Former President Goodluck Jonathan has lampooned a former United States Ambassador to Nigeria, John Campbell, over his reported claim that the 2011 presidential election he won was rigged.
Jonathan’s media spokesman, Ikechukwu Eze, in a statement titled on Sunday, ‘2011 elections and John Campbell’s distorted postulations,’ said the presidential election was not rigged, adding that Jonathan won the election in a credible, transparent, free and fair electoral process.
He noted that the 2011 presidential election was adjudged by both local and international observers including the Commonwealth Election Monitoring Group and even the US contingent of both the International Republican Institute and the National Democratic Institute, as the most credible and transparent election in Nigeria since the country returned to civil rule in 1999.
Eze also said the 2011 elections saw a 75 per cent reduction in election petition cases in Nigeria, adding that the United States Institute for Peace described the elections as the “best run” elections in Nigeria’s history.
He said, “Former President Jonathan is known for his ‘one man, one vote, one woman, one vote, one youth one vote’ policy. Before the 2011 elections, he said ‘my ambition is not worth the blood of any citizen’ and was indeed guided by that creed throughout the process. He is also on record to have publicly called on members of the Peoples Democratic Party not to even attempt to rig for him, stating that he was a pencil in God’s hands.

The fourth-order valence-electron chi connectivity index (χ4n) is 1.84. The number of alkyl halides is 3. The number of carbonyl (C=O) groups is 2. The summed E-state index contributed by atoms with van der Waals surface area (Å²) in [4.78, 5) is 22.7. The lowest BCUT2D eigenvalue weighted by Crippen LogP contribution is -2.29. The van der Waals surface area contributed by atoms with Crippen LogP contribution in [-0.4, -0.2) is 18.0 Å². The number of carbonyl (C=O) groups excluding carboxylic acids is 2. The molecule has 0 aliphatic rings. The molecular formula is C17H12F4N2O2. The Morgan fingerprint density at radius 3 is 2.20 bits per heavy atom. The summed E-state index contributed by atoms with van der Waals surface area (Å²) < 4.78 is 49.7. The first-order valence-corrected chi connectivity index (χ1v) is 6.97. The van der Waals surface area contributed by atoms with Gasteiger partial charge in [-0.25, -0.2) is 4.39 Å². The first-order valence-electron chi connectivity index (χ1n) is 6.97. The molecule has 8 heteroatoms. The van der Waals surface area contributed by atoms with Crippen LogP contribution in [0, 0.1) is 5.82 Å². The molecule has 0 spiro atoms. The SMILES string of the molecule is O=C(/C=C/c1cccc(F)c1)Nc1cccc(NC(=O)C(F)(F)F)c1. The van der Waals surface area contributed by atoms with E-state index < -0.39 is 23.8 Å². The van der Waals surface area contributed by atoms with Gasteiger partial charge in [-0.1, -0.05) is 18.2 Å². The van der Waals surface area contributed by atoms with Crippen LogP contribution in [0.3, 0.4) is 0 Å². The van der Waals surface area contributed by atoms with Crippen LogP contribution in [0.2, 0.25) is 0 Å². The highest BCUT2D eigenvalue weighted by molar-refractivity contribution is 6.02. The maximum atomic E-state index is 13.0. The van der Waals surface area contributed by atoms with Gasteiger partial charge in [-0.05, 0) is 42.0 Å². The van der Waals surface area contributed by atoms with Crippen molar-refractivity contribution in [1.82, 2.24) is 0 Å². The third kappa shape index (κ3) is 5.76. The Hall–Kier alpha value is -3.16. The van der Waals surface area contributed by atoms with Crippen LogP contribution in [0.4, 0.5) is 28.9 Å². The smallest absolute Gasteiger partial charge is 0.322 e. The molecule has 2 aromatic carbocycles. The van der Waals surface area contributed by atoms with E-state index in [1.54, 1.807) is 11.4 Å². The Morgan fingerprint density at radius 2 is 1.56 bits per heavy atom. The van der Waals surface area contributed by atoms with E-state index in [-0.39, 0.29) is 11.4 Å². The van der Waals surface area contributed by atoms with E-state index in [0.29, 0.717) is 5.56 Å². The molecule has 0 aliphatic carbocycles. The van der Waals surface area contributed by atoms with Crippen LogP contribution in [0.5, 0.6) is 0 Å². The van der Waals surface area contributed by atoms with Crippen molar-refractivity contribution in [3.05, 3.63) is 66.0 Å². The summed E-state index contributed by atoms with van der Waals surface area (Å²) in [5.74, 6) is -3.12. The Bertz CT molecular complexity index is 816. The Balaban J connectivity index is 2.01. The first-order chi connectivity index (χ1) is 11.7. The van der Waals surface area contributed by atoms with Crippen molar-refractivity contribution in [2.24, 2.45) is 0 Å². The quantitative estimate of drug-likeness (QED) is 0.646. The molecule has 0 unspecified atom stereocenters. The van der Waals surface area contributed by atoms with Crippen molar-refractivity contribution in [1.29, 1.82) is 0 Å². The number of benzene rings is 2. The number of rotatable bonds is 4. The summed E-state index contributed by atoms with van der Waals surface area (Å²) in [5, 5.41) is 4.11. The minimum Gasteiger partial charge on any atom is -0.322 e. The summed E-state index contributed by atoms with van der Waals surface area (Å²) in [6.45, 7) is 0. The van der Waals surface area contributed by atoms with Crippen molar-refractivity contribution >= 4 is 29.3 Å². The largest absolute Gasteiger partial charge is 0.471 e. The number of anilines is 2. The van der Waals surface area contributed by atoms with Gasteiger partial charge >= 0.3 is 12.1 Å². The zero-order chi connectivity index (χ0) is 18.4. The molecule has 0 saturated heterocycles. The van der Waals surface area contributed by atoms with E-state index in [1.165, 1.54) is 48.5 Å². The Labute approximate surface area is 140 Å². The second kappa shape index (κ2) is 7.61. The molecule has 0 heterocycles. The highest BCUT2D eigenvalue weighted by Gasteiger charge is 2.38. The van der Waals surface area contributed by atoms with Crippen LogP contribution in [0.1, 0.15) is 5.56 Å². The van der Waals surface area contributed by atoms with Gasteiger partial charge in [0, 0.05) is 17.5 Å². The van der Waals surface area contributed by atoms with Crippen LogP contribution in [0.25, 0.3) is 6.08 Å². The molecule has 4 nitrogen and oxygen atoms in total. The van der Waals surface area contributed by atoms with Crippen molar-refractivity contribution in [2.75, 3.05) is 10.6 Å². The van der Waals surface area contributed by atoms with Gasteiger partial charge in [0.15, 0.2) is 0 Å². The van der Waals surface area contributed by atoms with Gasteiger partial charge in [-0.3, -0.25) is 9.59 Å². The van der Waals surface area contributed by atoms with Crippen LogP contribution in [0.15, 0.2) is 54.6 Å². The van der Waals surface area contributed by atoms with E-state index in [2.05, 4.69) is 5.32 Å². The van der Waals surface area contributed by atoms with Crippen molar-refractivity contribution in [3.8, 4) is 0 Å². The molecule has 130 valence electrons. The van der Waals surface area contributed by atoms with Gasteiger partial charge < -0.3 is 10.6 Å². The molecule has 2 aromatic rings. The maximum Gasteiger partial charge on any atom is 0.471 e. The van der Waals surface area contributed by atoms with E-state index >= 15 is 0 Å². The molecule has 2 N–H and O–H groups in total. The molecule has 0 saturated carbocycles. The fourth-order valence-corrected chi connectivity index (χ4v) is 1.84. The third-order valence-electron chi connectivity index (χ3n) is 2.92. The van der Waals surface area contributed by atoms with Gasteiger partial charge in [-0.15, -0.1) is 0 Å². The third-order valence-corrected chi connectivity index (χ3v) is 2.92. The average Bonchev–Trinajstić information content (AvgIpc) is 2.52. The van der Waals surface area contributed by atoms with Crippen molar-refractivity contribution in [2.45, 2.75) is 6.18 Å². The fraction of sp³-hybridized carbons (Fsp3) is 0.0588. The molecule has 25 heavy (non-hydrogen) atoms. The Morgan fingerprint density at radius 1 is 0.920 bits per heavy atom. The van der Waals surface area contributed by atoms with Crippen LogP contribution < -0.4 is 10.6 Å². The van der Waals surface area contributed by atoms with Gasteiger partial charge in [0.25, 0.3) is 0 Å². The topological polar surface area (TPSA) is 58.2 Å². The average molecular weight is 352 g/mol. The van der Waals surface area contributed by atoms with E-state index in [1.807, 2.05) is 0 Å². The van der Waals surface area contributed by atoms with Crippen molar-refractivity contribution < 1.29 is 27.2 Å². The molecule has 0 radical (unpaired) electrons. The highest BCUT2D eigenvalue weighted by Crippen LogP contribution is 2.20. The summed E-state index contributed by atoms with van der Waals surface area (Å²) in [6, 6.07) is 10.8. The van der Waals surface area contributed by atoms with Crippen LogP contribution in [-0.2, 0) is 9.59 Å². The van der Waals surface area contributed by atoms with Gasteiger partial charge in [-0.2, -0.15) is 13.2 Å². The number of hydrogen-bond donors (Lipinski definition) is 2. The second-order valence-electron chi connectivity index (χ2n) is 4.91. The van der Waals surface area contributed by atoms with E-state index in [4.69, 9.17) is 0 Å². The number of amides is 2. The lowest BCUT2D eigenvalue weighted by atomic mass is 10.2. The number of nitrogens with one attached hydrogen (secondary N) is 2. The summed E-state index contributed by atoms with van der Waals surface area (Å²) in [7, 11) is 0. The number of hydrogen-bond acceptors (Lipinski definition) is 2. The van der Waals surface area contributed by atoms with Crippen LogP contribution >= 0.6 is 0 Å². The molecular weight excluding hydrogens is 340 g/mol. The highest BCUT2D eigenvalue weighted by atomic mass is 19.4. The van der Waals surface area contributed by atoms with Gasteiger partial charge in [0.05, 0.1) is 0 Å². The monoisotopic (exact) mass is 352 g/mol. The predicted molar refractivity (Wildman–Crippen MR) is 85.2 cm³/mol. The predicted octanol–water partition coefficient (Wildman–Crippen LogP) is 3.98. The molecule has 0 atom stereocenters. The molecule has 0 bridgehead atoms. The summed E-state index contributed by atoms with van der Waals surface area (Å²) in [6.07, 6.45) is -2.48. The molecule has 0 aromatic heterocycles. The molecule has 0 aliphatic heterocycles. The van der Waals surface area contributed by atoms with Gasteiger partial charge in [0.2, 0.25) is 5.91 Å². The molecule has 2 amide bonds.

“There is no doubt that Nigerians above 45 years witnessed the past six presidential elections in the country — 1999, 2003, 2007, 2011, 2015 and 2019 — and are in a better position than Campbell to objectively appraise the processes.
“Perhaps this is the time to remind Campbell and other wheeling and dealing consultants like him that Nigerians have placed the 2011 elections behind them and are no longer in a position to welcome those who have nothing but sophistry to offer our citizens! As our own inimitable Fela would say, ‘Mr Teacher don’t teach us nonsense.”
Jonathan’s spokesman said Campbell styled himself as a ‘Nigeria expert’ at the Council for Foreign Relations, but in truth, he was a figure of ridicule in Nigeria for his postulations, which he said, had repeatedly and consistently proved to be way off the mark.